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Summary Report for:
51-4061.00 - Model Makers, Metal and Plastic

Set up and operate machines, such as lathes, milling and engraving machines, and jig borers to make working models of metal or plastic objects. Includes template makers.

Sample of reported job titles: Model Maker, Machinist, Tool and Die Maker, Tool Maker, Molding Technician, Metal Model Maker, Catalytic Converter Special Build Prototype, Fabricator, Prototype Special Build, Computer Numerical Control Machinist (CNC Machinist)

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Tasks  |  Knowledge  |  Skills  |  Abilities  |  Work Activities  |  Work Context  |  Job Zone  |  Education  |  Credentials  |  Interests  |  Work Styles  |  Work Values  |  Related Occupations  |  Wages & Employment  |  Job Openings  |  Additional Information

Tasks

  • Study blueprints, drawings, and sketches to determine material dimensions, required equipment, and operations sequences.
  • Set up and operate machines such as lathes, drill presses, punch presses, or bandsaws to fabricate prototypes or models.
  • Inspect and test products to verify conformance to specifications, using precision measuring instruments or circuit testers.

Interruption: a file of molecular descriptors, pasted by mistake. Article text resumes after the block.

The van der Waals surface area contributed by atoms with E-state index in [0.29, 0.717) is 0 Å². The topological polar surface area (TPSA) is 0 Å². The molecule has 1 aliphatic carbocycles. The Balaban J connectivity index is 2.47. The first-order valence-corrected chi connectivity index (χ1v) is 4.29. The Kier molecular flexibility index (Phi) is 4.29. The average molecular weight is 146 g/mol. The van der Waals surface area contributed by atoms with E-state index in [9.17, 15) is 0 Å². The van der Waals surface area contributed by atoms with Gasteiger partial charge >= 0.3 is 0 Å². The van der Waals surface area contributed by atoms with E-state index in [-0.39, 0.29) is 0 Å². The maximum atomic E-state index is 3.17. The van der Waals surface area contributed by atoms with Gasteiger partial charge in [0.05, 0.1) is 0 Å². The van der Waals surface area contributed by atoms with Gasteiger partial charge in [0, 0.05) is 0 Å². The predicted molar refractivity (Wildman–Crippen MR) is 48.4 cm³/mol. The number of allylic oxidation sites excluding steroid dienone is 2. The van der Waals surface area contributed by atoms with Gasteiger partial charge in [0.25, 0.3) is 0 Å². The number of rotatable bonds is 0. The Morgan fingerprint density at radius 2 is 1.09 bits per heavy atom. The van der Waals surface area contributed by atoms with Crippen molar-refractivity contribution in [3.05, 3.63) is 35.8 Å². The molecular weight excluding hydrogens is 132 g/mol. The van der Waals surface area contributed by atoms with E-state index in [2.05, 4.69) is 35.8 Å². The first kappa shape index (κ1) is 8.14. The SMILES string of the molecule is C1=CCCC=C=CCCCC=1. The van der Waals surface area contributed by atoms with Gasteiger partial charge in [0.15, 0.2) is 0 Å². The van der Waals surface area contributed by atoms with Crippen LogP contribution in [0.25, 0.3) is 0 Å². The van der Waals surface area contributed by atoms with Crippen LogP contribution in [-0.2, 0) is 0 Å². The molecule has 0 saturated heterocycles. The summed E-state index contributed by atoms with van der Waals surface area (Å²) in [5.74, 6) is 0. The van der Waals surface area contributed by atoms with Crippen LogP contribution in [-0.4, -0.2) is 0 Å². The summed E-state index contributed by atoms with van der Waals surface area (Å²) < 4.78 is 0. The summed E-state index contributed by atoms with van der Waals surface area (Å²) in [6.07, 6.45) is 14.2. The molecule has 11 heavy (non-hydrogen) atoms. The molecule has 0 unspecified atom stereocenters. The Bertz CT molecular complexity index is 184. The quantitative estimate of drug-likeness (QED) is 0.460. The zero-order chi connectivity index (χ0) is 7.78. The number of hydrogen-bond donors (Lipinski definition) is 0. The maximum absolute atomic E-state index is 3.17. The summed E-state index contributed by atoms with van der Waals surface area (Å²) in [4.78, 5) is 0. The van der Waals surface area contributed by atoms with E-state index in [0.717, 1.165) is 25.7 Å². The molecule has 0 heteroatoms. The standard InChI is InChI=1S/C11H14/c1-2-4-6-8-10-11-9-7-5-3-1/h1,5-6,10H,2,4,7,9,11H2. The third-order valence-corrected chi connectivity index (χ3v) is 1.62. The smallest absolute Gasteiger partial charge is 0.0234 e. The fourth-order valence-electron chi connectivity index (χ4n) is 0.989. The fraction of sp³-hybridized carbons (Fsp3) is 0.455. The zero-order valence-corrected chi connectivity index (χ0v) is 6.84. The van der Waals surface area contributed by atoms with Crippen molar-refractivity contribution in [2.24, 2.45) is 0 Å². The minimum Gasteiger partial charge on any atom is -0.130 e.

• Cut, shape, and form metal parts, using lathes, power saws, snips, power brakes and shears, files, and mallets.
  • Lay out and mark reference points and dimensions on materials, using measuring instruments and drawing or scribing tools.
  • Drill, countersink, and ream holes in parts and assemblies for bolts, screws, and other fasteners, using power tools.
  • Grind, file, and sand parts to finished dimensions.
  • Record specifications, production operations, and final dimensions of models for use in establishing operating standards and procedures.
  • Rework or alter component model or parts as required to ensure that products meet standards.
  • Align, fit, and join parts, using bolts and screws or by welding or gluing.

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Knowledge

Mechanical — Knowledge of machines and tools, including their designs, uses, repair, and maintenance.
Production and Processing — Knowledge of raw materials, production processes, quality control, costs, and other techniques for maximizing the effective manufacture and distribution of goods.
Design — Knowledge of design techniques, tools, and principles involved in production of precision technical plans, blueprints, drawings, and models.
Mathematics — Knowledge of arithmetic, algebra, geometry, calculus, statistics, and their applications.
Engineering and Technology — Knowledge of the practical application of engineering science and technology. This includes applying principles, techniques, procedures, and equipment to the design and production of various goods and services.

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Skills